Fundraising will be the biggest challenge and will capture much of the commission's board and staff attention in the coming year. The commission estimates it needs $100 million in private donations to pay for the bicentennial programs. The commission's operating costs, which were just under $600,000 last year, are funded by Congress. Its staff has doubled, from three to six full-time positions, in the past year and may increase again this year, Bishop said.
Durbin and LaHood have introduced matching bills in the Senate and the House to authorize the U.S. Mint to issue commemorative coins that could generate as much as $3 million for the commission's goal.
Meanwhile, the commission has hired a professional fundraiser to help target major donors and corporate sponsors. A "Lincoln Cabinet" is being pulled together with well-known figures such as former New York Gov. Mario Cuomo, who authored "Why Lincoln Matters: Today More Than Ever," to reach out to civic-minded donors with deep pockets. Three other Cabinet members tapped so far are: Terrance McDermott, former head of the National Association of Realtors; Fox Television executive Dennis Swanson, who grew up in Springfield; and Roger Hertog, board vice president of Alliance Capital Management L.P.
The commission hopes to be able to give "seed money" to state bicentennial commissions. Illinois, Indiana, Kentucky and Rhode Island so far have established their own bicentennial commissions.
"We want to make sure whatever we do, we do it in a very first class way and do it in a way that holds up his presidency and life," said LaHood, who didn't attend the last meeting due to illness.
Apathy is another major hurdle for the bicentennial planners. While Lincoln is still considered by most to be one of the country's greatest presidents, Americans' knowledge and interest in history is at a low point, said David Early, the commission's newly hired communications director.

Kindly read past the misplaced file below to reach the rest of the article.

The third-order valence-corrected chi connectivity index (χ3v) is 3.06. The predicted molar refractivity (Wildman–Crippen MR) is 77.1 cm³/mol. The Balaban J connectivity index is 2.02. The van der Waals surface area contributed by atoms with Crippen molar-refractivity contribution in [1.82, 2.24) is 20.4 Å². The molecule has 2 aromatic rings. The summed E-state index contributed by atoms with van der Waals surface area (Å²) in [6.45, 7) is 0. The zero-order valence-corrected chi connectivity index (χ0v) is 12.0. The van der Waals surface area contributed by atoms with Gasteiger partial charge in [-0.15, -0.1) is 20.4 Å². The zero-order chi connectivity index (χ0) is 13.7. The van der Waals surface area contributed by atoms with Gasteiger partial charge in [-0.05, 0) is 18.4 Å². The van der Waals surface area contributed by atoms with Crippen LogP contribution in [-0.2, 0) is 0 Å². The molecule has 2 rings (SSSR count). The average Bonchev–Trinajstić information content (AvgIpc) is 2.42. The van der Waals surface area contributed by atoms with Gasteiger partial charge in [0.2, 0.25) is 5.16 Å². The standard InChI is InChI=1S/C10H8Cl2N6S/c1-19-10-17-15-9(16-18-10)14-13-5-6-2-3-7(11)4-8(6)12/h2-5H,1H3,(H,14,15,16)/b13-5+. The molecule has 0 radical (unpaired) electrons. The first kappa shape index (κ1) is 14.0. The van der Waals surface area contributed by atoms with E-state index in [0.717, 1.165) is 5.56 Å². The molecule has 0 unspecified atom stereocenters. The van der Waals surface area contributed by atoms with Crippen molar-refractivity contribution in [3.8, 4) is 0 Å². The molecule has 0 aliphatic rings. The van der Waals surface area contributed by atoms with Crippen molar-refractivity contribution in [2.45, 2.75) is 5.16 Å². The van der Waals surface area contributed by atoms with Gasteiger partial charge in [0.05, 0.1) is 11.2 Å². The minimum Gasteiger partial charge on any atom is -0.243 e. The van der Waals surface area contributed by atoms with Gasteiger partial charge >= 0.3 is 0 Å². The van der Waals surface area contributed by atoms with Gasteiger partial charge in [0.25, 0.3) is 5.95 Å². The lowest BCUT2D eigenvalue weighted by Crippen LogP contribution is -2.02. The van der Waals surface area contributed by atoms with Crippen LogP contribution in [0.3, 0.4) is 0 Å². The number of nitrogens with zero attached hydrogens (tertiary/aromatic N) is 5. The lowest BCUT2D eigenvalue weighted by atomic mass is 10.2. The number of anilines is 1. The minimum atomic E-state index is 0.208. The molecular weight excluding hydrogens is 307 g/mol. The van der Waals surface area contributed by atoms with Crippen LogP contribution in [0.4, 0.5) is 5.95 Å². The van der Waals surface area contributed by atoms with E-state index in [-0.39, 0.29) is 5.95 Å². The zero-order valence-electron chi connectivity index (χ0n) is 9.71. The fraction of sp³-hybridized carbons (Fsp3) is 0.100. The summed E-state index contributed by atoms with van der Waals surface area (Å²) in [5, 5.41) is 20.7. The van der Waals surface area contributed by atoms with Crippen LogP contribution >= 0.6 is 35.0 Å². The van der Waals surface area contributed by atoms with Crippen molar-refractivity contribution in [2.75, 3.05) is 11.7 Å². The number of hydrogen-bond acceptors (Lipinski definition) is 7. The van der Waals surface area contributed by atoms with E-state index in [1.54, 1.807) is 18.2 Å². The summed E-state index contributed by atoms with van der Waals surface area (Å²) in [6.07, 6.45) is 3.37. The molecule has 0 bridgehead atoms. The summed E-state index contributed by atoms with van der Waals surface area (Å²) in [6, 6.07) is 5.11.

"What's competing for our attention?" asked Early. "Daily living. People are preoccupied with daily living. They have PTA meetings to go to ... car repairs to take care of."
One way they hope to grab people's attention is through a redesign of the Lincoln penny, which nearly everyone carries. Durbin and LaHood successfully pushed legislation last year requiring a redesign of the back side of the Lincoln penny, which was first issued in 1909 for the centennial celebration of Lincoln's birth. Four new designs, to be issued in 2009, will depict four phases of Lincoln's life.
Controversial topics surrounding Lincoln, including his views on race and slavery, won't be avoided. In fact, they are being built into the bicentennial observances as a way to encourage people to think about the nation's "unfinished work," words used by Lincoln in the Gettysburg Address, planners said.
"Lincoln may be a revered icon, but he's also an historical figure about whom passions often run high. Certainly, we would like to make a vigorous and healthy debate about Lincoln and his legacy an important part of our bicentennial activities," Bishop said.
Lincoln College history professor Ron Keller, a member of the bicentennial advisory council, welcomes even the heated discussion.
"Racism is something that's going to be discussed very openly. I'm glad to see that, because Lincoln was, by our standards, racist. But he was ... a very progressive thinker" for his time, Keller said.
"I think the commission is wanting to have a very honest and open view of Lincoln and his legacy, and I think that's wonderful."
It proves, Keller said, that "Lincoln still matters. Two hundred years later, he matters to us."